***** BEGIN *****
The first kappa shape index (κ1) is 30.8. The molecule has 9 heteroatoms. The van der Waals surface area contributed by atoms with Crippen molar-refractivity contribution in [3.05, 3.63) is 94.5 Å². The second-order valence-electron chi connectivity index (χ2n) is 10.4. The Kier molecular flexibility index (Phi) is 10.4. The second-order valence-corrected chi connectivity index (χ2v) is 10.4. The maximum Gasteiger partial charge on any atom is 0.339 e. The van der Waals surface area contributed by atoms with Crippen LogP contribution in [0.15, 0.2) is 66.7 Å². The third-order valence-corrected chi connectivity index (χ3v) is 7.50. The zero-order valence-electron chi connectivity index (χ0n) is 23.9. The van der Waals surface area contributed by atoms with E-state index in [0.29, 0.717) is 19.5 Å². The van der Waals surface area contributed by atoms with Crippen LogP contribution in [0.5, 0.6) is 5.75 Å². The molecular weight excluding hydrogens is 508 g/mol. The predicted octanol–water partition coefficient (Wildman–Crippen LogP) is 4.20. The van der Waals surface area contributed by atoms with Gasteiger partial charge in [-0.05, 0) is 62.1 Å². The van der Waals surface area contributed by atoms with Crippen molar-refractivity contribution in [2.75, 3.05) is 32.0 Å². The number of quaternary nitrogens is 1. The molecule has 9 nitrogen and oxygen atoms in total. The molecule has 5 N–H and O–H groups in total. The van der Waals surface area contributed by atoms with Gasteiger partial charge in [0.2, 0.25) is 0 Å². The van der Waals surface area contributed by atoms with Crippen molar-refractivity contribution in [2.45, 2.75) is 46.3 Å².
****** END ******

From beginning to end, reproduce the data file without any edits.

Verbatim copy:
The first kappa shape index (κ1) is 30.8. The molecule has 9 heteroatoms. The van der Waals surface area contributed by atoms with Crippen molar-refractivity contribution in [3.05, 3.63) is 94.5 Å². The second-order valence-electron chi connectivity index (χ2n) is 10.4. The Kier molecular flexibility index (Phi) is 10.4. The second-order valence-corrected chi connectivity index (χ2v) is 10.4. The maximum Gasteiger partial charge on any atom is 0.339 e. The van der Waals surface area contributed by atoms with Crippen LogP contribution in [0.15, 0.2) is 66.7 Å². The third-order valence-corrected chi connectivity index (χ3v) is 7.50. The zero-order valence-electron chi connectivity index (χ0n) is 23.9. The van der Waals surface area contributed by atoms with E-state index in [0.29, 0.717) is 19.5 Å². The van der Waals surface area contributed by atoms with Crippen LogP contribution in [0.5, 0.6) is 5.75 Å². The molecular weight excluding hydrogens is 508 g/mol. The predicted octanol–water partition coefficient (Wildman–Crippen LogP) is 4.20. The van der Waals surface area contributed by atoms with Gasteiger partial charge in [-0.05, 0) is 62.1 Å². The van der Waals surface area contributed by atoms with Crippen molar-refractivity contribution in [2.75, 3.05) is 32.0 Å². The number of quaternary nitrogens is 1. The molecule has 9 nitrogen and oxygen atoms in total. The molecule has 5 N–H and O–H groups in total. The van der Waals surface area contributed by atoms with Gasteiger partial charge in [0.2, 0.25) is 0 Å². The van der Waals surface area contributed by atoms with Crippen molar-refractivity contribution in [2.45, 2.75) is 46.3 Å².